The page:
While I’ve acknowledged mixed feelings about the common core math and language arts standards themselves, I think the process for adopting these standards stank. Neither teachers nor parents had much time to review these major changes to education policy before they were hastily adopted to meet the administration’s very tight Race to the Top application deadlines. We’re paying the price now as suspicion of the standards spreads and opposition mounts.
Next on the common core agenda is science standards. That the U.S. needs stronger science standards seems pretty indisputable. American students continue to earn dismaying scores on international science tests, even as the demand for graduates adept at math, science and technology significantly outpaces the supply.
Nevertheless, the draft science standards have sparked considerable concern from sources I tend to trust, including the Fordham Institute, which has helped lead the fight for the common core standards.
This isn’t my area of expertise, so I’m hoping readers who know more about science and science education will weigh in. Still, the controversy seems to cut across educational disciplines. Should standards focus on process, or content? While the obvious answer is both, teachers and students don’t have unlimited time. Curriculum implies choices, and the new standards are designed to drive those choices.
So here’s a rundown of the basic concerns raised by the Fordham Institute. Please, please – share your expertise!
- They went overboard on “scientific practices,” seemingly determined to include some version of such practices or processes in every standard, whether sensible (and actionable, teachable, assessable) or not. This led to distorted or unclear expectations for teachers and students and, often, to neglect of crucial scientific content.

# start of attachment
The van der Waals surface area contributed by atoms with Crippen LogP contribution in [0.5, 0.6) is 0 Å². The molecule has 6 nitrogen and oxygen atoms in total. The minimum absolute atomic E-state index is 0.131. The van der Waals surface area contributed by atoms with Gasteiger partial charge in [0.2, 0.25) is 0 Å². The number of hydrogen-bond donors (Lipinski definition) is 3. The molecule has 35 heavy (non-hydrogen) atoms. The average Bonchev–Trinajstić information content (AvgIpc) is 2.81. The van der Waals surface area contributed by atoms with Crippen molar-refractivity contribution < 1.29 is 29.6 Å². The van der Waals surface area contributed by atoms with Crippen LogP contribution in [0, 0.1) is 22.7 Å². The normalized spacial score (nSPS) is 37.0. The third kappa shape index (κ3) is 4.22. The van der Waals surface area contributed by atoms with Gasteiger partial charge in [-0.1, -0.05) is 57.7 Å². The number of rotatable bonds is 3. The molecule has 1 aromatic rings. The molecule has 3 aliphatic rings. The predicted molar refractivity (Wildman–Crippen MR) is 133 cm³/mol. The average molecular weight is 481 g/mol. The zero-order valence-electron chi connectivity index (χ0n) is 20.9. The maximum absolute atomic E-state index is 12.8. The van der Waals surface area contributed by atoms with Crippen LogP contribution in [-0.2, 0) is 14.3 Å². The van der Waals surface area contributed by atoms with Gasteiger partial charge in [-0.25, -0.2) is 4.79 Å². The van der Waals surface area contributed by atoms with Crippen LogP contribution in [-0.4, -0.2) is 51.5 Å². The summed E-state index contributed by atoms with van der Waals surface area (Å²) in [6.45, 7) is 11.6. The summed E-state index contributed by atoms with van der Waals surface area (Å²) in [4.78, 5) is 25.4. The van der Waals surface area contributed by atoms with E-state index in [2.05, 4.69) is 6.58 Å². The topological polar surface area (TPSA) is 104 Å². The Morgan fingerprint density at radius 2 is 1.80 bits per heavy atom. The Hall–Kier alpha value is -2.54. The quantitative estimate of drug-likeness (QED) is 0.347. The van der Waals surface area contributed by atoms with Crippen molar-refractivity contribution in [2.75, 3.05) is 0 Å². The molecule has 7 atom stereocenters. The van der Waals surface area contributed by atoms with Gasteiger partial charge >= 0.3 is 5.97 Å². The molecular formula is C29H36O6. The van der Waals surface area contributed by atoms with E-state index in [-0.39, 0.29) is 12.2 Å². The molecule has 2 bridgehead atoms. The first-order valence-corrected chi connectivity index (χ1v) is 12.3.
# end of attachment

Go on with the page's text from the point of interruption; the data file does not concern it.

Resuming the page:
- At the same time, paradoxically, the drafters left too much to curriculum developers by omitting (or leaving implicit) much crucial science content. This happens because much content is over-summarized; many standards lack the detail that is indispensable for their use in curriculum planning; and essential prior content sometimes vanishes. It may be assumed but nowhere is it explicitly stated.
- The alignment between the NGSS draft and the Common Core math standards is weak. There are only infrequent and vague references to important mathematics content that is often necessary to support rigorous science standards, especially in physical science in the upper grades. At the same time, however, the NGSS sometimes reference or expect the use of math content or procedures earlier in the grade sequence than the Common Core provides. That means, for states that adopt both the CCSS math standards and the NGSS, students may be unprepared for the math that their science lessons require—even as, in other places, they may possess mathematical prowess that the science standards fail to exploit for the benefit of more sophisticated and complete scientific knowledge.